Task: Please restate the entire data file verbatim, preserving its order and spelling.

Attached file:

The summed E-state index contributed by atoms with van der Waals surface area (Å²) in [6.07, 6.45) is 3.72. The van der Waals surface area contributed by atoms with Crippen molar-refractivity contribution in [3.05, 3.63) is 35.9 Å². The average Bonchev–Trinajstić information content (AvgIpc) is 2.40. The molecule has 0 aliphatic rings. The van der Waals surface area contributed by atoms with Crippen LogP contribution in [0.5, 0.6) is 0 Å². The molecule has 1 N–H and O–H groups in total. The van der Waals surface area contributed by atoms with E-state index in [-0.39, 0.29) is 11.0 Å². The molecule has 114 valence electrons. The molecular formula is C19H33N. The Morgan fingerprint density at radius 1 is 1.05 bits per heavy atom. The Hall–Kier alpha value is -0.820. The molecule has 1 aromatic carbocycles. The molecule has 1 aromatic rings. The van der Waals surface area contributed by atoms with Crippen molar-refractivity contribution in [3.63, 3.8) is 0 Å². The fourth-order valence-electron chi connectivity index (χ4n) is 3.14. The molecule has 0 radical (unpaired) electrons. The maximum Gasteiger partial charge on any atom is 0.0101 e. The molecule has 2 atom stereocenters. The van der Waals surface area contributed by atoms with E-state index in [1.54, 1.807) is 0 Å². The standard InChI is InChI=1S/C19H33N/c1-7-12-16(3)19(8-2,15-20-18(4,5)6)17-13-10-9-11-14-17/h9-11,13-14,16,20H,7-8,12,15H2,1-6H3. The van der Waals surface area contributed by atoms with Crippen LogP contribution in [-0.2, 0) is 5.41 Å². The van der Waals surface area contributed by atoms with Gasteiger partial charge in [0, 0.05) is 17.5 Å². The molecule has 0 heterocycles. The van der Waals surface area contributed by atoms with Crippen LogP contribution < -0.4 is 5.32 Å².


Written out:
The summed E-state index contributed by atoms with van der Waals surface area (Å²) in [6.07, 6.45) is 3.72. The van der Waals surface area contributed by atoms with Crippen molar-refractivity contribution in [3.05, 3.63) is 35.9 Å². The average Bonchev–Trinajstić information content (AvgIpc) is 2.40. The molecule has 0 aliphatic rings. The van der Waals surface area contributed by atoms with Crippen LogP contribution in [0.5, 0.6) is 0 Å². The molecule has 1 N–H and O–H groups in total. The van der Waals surface area contributed by atoms with E-state index in [-0.39, 0.29) is 11.0 Å². The molecule has 114 valence electrons. The molecular formula is C19H33N. The Morgan fingerprint density at radius 1 is 1.05 bits per heavy atom. The Hall–Kier alpha value is -0.820. The molecule has 1 aromatic carbocycles. The molecule has 1 aromatic rings. The van der Waals surface area contributed by atoms with Crippen molar-refractivity contribution in [3.63, 3.8) is 0 Å². The fourth-order valence-electron chi connectivity index (χ4n) is 3.14. The molecule has 0 radical (unpaired) electrons. The maximum Gasteiger partial charge on any atom is 0.0101 e. The molecule has 2 atom stereocenters. The van der Waals surface area contributed by atoms with E-state index in [1.54, 1.807) is 0 Å². The standard InChI is InChI=1S/C19H33N/c1-7-12-16(3)19(8-2,15-20-18(4,5)6)17-13-10-9-11-14-17/h9-11,13-14,16,20H,7-8,12,15H2,1-6H3. The van der Waals surface area contributed by atoms with Crippen LogP contribution in [-0.2, 0) is 5.41 Å². The van der Waals surface area contributed by atoms with Gasteiger partial charge in [0, 0.05) is 17.5 Å². The molecule has 0 heterocycles. The van der Waals surface area contributed by atoms with Crippen LogP contribution < -0.4 is 5.32 Å².